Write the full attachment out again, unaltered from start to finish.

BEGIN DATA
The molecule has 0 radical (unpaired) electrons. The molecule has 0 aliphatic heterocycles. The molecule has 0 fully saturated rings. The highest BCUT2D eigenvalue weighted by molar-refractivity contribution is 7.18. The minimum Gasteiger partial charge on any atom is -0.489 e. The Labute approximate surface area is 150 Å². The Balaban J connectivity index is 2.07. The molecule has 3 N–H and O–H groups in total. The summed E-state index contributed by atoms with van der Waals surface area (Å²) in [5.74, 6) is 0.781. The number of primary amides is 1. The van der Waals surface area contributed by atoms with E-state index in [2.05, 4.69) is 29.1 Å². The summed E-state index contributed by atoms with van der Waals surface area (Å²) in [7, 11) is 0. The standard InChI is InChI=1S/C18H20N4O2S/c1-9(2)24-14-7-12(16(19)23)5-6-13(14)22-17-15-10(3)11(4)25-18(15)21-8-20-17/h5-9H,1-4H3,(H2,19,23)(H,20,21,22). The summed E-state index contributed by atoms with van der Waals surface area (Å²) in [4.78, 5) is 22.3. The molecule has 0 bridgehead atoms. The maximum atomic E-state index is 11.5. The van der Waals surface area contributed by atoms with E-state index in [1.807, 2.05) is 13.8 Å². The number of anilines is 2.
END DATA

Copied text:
The molecule has 0 radical (unpaired) electrons. The molecule has 0 aliphatic heterocycles. The molecule has 0 fully saturated rings. The highest BCUT2D eigenvalue weighted by molar-refractivity contribution is 7.18. The minimum Gasteiger partial charge on any atom is -0.489 e. The Labute approximate surface area is 150 Å². The Balaban J connectivity index is 2.07. The molecule has 3 N–H and O–H groups in total. The summed E-state index contributed by atoms with van der Waals surface area (Å²) in [5.74, 6) is 0.781. The number of primary amides is 1. The van der Waals surface area contributed by atoms with E-state index in [2.05, 4.69) is 29.1 Å². The summed E-state index contributed by atoms with van der Waals surface area (Å²) in [7, 11) is 0. The standard InChI is InChI=1S/C18H20N4O2S/c1-9(2)24-14-7-12(16(19)23)5-6-13(14)22-17-15-10(3)11(4)25-18(15)21-8-20-17/h5-9H,1-4H3,(H2,19,23)(H,20,21,22). The summed E-state index contributed by atoms with van der Waals surface area (Å²) in [4.78, 5) is 22.3. The molecule has 0 bridgehead atoms. The maximum atomic E-state index is 11.5. The van der Waals surface area contributed by atoms with E-state index in [1.807, 2.05) is 13.8 Å². The number of anilines is 2.